Those of us who had the sense to bung a tenner on Pat Barker winning the Booker when the odds were still 7/1 could be allowed a smug smile on Tuesday night, when they handed her the prize at the Guildhall. Otherwise it was a rather unsettling evening.
On arriving - I'd been invited to join the Viking table, with Ms Barker and her publishers - I was told I couldn't sit with them after all, "because you've been told the winner and the Booker people are afraid you might, you know, gossip" (who, me?).
Then there was the Invasion of the Paparazzi shortly before the announcement of the prize at 9pm. Across the acreage of tables groaning with puddings, ports and Corona cigars, the tuxedoed clan of metropolitan bookmen blinked with surprise at the hurly-burly of lensmen, standing around like flying pickets in their anoraks and donkey jackets. Imagine the sansculottes interrupting supper at the Palace of Versailles and you have the general idea. They were there to photograph the winning author in all his or her glory; but you could tell they were all hoping to photograph the moment Salman Rushdie, stepping up to receive the prize, stopped a bullet. When it was clear that this was no longer a likelihood, they melted away into the night, cursing softly.
The audience stuck around to cheer Sir Michael Caine, Booker plc's genial chairman, who is standing down as ringmaster of the prize after 27 years, and whose legendary stammer, like a battered Morris Oxford refusing to start on a February morning, has become more pronounced every year. Then the literati split into five taxi-borne platoons heading for the shortlistees' private parties.
At the Savoy, I met the chap with the task of flogging the film rights of The Ghost Road, with its memorable double-act of the posh Edinburgh psychiatrist, Rivers, and the bisexual working-class officer, Billy Prior. "Linus Roache, the guy from Priest, to play Billy, I think," said he, "and we'll try Alan Rickman for Rivers." Did the author agree? "No, no, no, Sean Connery to play Rivers," said Pat Barker firmly, "and one of the McGann boys to play Billy ...."
Barker was a popular choice, give or take a few complaints from Rushdie fans; but the only authentic voice of bliss came at the Guildhall during the pee-break. Returning to my table, I met a breathless senior publishing executive, clutching her bijouterie. "Just been to the ladies," she confided. "God, the excitement of having one's seat warmed by the Secretary of State for National Heritage ...."
Thanks to Michael Cockerell, the documentary maker, we shall all be better informed, come Saturday night, on the gripping subject of Enoch Powell's sex life. Odd Man Out, Cockerell's "intimate film portrait" of the great man, offers umpteen revelations about Powell's lost love (the Sunday papers leapt at that one), his attitude to female scholars, his erotic poetry and desperate desire to have a son (in each of his wife's pregnancies, Enoch prematurely christened the foetus "David Enoch Powell" and put its name down for Eton); he was disappointed to find that each baby would answer more readily to a name like Susan.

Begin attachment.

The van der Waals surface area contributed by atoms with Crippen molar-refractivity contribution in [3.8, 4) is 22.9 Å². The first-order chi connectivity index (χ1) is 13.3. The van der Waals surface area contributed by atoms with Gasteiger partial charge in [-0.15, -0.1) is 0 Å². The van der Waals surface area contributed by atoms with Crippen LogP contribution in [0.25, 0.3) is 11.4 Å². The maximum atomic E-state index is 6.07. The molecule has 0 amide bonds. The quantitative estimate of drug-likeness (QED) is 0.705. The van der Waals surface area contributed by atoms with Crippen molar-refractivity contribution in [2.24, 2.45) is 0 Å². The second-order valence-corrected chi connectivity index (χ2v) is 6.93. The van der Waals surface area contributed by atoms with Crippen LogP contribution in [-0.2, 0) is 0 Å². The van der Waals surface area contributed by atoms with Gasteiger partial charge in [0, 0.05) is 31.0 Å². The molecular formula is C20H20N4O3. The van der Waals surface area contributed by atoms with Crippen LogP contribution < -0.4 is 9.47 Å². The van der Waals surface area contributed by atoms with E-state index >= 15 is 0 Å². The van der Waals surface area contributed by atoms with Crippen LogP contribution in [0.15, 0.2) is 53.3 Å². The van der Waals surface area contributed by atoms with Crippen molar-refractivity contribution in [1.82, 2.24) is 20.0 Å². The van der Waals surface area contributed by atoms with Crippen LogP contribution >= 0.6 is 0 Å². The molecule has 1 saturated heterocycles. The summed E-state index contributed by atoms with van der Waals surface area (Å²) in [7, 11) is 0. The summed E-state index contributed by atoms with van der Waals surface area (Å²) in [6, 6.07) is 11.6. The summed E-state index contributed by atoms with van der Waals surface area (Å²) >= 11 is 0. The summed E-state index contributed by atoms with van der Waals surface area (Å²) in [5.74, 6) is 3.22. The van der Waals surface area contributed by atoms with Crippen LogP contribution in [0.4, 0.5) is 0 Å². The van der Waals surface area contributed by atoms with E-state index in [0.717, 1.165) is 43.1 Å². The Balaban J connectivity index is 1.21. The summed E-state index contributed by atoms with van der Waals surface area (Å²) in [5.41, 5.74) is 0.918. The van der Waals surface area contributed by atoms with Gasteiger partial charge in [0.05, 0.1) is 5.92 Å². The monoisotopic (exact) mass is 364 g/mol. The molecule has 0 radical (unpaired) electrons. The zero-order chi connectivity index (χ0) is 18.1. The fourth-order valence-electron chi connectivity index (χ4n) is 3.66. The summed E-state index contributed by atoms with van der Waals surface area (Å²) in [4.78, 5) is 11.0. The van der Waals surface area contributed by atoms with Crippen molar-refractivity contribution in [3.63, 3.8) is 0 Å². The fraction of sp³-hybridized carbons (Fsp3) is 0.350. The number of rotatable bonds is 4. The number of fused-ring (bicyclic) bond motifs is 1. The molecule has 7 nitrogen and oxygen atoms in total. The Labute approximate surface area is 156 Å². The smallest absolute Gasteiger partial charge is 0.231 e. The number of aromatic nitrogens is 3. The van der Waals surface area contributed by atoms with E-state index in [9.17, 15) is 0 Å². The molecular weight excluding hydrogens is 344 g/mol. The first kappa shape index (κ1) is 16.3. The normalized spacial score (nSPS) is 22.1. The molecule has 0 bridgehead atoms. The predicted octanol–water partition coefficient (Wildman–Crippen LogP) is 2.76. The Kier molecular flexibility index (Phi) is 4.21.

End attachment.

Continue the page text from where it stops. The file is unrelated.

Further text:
But the oddest detail to emerge from the programme is the biblically browed classicist's chronic hydrophobia. Powell, it seems, simply cannot stand water. He hates the stuff. Swimming, bathing, hosepipes, rain - yeech. Above all, he hates his hair being washed. Pamela, his long-suffering wife, reveals how she used to wash his hair for him and how his agonising screams used to bring his daughters from their rooms to stand outside the bathroom door, listening to their traumatised Papa.
"I would be on the ground floor," recalls Susan Day (nee Powell), "and the noise, the objections, reverberated down the pipes and ran down the outside of the house as he was being given his weekly hair wash." Hence the famous "rivers of Timotei" speech.
Christmas cards are under attack from Nigel Griffiths, Labour's consumer affairs spokesman, who pronounces himself appalled at the tiny amounts charities derive from the sale of cards. It used to be as low as 5p in the quid; now it's down (in the case of the Friends of the Earth cards) to 3p. Which makes me wonder what will become of the cards on sale today at Atrium, the bookshop in Cork Street in the depths of London's artland.
To celebrate its third birthday, it is launching a range of cards designed by a hundred of the shop's favourite artists - Bridget Riley, Terry Frost, the war artist John Keane, Sir Anthony Caro, Andrew Logan, John Hoyland, you get the picture. The cards, which are one-off works of art, will cost anything from pounds 25 to about pounds 2,000, depending on what dealers would normally charge (the two-grand piece de resistance is by David Bowie) will be sold to help the Anthony Nolan Bone Marrow Trust.
How much will the charity get? "They get the lot," says an Atrium voice. "Buyers will make the cheque out directly to the trust. We don't make a cent, and nor do the artists. Even the paper is donated." Such altruism is to be marvelled at. So go along to 5 Cork Street today and buy one. Here, to encourage you, is a design by the brilliant Michael Clark, a Virgin and Child surrounded by upholstery pins. A snip at pounds 800 and think how nice it will look beside the flame-effect Yule log.
I knew that violence in American society was spreading to previously uncharted areas, but this is getting serious. A joke doing the rounds in Pennsylvania runs as follows: What goes "Clip-clop, clip-clop, clip- clop. clip-clop, bang-bang, clip-clop, clip-clop, clip-clop"? You've guessed - it's an Amish drive-by shooting.Reuse content